After the 2020 election Texas filed suit in the Supreme Court with 21 states concurring that several states who had disputed results used election rule changes that were unconstitutional as they violated laws passed by state legislatures. The Supreme Court dismissed the case without hearing or argument.
Now that the issue has cooled the court seems ready to issue a correction.
At the time, we blasted the Supreme Court for ignoring the plain language of the Electors Clause of the Constitution in Article I:
“The Times, Places and Manner of holding Elections for Senators and Representatives, shall be prescribed in each State by the Legislature thereof.”
The presidential electors clause in Article 2 states: “Each State shall appoint, in such Manner as the Legislature thereof may direct, a Number of Electors, equal to the whole Number of Senators and Representatives to which the State may be entitled in the Congress.”
Now it seems that the Supreme Court would like to remedy that error.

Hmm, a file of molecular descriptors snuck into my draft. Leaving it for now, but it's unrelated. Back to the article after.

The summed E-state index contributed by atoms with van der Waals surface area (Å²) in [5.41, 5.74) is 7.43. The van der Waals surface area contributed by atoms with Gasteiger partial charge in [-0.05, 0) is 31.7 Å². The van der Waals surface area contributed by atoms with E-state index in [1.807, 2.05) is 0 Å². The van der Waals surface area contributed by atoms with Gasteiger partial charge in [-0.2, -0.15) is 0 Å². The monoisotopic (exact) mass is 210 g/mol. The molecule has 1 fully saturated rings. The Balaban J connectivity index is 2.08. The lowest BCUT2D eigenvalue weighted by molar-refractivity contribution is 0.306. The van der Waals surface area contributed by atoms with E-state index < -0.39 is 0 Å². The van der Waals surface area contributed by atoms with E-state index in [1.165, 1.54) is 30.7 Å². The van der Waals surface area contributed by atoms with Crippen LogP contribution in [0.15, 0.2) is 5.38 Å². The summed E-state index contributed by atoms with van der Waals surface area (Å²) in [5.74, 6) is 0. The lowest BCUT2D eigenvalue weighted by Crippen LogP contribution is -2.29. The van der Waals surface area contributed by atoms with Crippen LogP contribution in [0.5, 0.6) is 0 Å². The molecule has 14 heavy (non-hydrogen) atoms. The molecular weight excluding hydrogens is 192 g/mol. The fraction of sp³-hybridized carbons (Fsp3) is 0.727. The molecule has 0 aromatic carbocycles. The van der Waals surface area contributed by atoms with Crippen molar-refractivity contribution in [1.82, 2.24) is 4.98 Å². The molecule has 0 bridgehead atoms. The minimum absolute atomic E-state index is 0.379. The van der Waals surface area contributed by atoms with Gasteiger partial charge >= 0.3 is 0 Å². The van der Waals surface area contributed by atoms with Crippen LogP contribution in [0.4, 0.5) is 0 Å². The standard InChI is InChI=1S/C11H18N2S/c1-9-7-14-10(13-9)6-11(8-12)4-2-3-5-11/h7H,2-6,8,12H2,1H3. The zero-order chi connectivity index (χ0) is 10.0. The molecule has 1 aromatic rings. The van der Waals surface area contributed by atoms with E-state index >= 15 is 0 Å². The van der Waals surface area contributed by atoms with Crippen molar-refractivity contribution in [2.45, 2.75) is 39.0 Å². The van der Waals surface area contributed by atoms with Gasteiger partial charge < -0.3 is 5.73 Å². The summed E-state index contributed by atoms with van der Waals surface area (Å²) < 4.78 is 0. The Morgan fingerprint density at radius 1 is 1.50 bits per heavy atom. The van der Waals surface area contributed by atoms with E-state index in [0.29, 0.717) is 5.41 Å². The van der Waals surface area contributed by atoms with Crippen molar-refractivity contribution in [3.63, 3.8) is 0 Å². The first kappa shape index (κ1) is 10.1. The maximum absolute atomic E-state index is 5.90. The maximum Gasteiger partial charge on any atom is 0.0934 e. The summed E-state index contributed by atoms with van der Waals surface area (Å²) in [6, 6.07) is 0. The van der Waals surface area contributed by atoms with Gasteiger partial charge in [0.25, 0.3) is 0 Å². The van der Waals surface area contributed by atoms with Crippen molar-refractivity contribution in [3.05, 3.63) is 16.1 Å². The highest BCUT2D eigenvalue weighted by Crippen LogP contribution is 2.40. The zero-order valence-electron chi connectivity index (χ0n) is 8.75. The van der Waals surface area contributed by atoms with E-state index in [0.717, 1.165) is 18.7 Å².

The Electors Clause in the Constitution is in plain language. Local judges may not change election laws at the last minute. Secretaries of State may not unilaterally change election laws either, all of which happened in the states disputed in the 2020 election allowing drop boxes, ballot harvesting, mass mailout of ballots, suspending of signature verification of ballots and other election integrity checks.
The state legislature and only the legislatures set election laws so long a they do not violate the US Constitution (such as saying red heads cannot vote). Legislatures do not even need a governor’s signature to set such laws. The Founders were clear on this.
Affirming the plain language of the Electors Clause would go a long way in curtailing ballot fraud efforts.